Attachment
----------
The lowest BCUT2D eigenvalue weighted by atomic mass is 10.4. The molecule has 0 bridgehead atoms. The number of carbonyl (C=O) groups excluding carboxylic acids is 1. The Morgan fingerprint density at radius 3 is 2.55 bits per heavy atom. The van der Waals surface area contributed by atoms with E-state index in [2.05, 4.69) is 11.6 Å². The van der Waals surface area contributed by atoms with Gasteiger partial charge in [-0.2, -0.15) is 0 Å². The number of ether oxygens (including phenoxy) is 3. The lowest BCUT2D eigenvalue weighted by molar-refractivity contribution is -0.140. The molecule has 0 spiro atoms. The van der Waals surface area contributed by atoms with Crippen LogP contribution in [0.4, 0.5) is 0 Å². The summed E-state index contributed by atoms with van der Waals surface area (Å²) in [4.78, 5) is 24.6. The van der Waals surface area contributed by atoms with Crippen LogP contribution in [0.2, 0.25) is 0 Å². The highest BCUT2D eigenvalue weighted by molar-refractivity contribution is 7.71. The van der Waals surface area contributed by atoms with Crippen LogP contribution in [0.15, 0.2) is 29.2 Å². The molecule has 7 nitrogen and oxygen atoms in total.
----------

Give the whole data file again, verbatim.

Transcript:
The lowest BCUT2D eigenvalue weighted by atomic mass is 10.4. The molecule has 0 bridgehead atoms. The number of carbonyl (C=O) groups excluding carboxylic acids is 1. The Morgan fingerprint density at radius 3 is 2.55 bits per heavy atom. The van der Waals surface area contributed by atoms with E-state index in [2.05, 4.69) is 11.6 Å². The van der Waals surface area contributed by atoms with Gasteiger partial charge in [-0.2, -0.15) is 0 Å². The number of ether oxygens (including phenoxy) is 3. The lowest BCUT2D eigenvalue weighted by molar-refractivity contribution is -0.140. The molecule has 0 spiro atoms. The van der Waals surface area contributed by atoms with Crippen LogP contribution in [0.4, 0.5) is 0 Å². The summed E-state index contributed by atoms with van der Waals surface area (Å²) in [4.78, 5) is 24.6. The van der Waals surface area contributed by atoms with Crippen LogP contribution in [0.2, 0.25) is 0 Å². The highest BCUT2D eigenvalue weighted by molar-refractivity contribution is 7.71. The van der Waals surface area contributed by atoms with Crippen LogP contribution in [0.15, 0.2) is 29.2 Å². The molecule has 7 nitrogen and oxygen atoms in total.